Mediation to save neck of murderer fails

Updated 07 July 2012

Mediation to save neck of murderer fails

The attempts of more than 2,000 people including tribal chiefs and dignitaries from Al-Khurmah and other areas in Taif to save a murderer who has been on death row for 18 years have failed, local newspapers reported yesterday.
The son of the murdered man Faraj Al-Sibaie has refused to accept the diyyah (blood money) offered to save Awad Al-Harbi from beheading.
Al-Harbi shot his friend Al-Subaie in the head after they had a heated argument. He was convicted and then imprisoned at Taif general prison awaiting execution.
The son was only a few months old when his father was murdered. The execution had to be delayed until he turned 18 (which happened a few months ago) when he could decide whether to pardon Al-Harbi or not.
A delegation of tribal chiefs and dignitaries went to the victim’s family home where they were received by Sheikh Mashari bin Nasser Al-Subaie, chief of Al-Quraishat tribe, and other dignitaries from the Al-Khurmah region.
Sheikh Al-Subaie welcomed the delegation, thanking them and urged Al-Subaie’s family to pardon Al-Harbi.
He recited Qur’anic verses and the Prophet’s (peace be upon him) teachings demonstrating the importance of pardoning in Islam.
A number of tribal chiefs also asked the family to pardon the killer and accept the blood money.
The son refused and insisted Al-Harbi should pay for his crime.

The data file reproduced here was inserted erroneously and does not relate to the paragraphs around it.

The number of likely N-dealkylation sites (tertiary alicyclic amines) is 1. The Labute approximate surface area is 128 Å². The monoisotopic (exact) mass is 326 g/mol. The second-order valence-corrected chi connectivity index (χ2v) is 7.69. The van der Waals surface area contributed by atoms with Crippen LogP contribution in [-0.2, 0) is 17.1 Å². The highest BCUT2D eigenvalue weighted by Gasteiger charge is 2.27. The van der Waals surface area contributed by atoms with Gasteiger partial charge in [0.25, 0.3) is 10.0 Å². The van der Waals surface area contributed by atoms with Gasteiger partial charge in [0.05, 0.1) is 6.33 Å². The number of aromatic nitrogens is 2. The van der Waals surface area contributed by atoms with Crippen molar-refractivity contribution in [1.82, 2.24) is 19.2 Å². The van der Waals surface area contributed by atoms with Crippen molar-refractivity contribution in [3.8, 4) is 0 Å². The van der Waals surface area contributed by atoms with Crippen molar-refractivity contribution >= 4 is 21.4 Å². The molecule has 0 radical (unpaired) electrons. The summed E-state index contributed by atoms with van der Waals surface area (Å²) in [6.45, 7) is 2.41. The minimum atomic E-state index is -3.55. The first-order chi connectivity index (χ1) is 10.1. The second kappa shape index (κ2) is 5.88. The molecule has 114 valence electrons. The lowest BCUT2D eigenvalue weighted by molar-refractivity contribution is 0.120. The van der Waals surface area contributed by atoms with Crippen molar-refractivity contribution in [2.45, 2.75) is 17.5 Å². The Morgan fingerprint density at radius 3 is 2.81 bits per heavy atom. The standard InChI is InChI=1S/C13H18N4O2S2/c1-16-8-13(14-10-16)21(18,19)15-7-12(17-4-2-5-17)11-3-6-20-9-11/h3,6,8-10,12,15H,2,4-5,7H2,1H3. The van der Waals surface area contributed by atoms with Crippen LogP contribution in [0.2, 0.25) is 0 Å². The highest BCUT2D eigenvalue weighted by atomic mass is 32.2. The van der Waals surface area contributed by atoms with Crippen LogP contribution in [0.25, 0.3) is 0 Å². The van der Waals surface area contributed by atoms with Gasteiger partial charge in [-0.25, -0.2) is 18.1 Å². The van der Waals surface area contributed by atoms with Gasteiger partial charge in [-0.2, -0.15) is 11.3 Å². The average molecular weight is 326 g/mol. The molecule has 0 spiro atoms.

Saudi Arabia participates in GCC archaeology exhibition

The pavilion features a series of documentaries on Saudi Arabia’s cultural heritage. (SPA)
Updated 21 January 2020

Saudi Arabia participates in GCC archaeology exhibition

  • Saudi Arabia’s pavilion hosts, 55 artifacts and relics covering different eras, including from the Stone Age, Bronze Age, and the pre-Islamic and Islamic periods

RIYADH: Saudi Arabia, represented by the national heritage sector at the Saudi Commission for Tourism and National Heritage (SCTH), is taking part in the 6th Joint Periodic Exhibition on the Archaeology of the Gulf Cooperation Council’s (GCC) Arab States in Kuwait.
The exhibition, held under the supervision of the secretary-general of the GCC, in partnership with the Kuwaiti National Council for Culture, Arts and Literature, opened last Wednesday at the National Museum of Kuwait and will run until Feb. 15.
The Kingdom’s pavilion hosts, 55 artifacts and relics covering different eras, including from the Stone Age, Bronze Age, and the pre-Islamic and Islamic periods.
The pavilion also features a series of documentaries on the Kingdom’s cultural heritage, a number of publications by the antiquities and museums sector on different areas of cultural heritage, as well as a collection of photographs and historical information on Saudi Arabia’s cultural depth.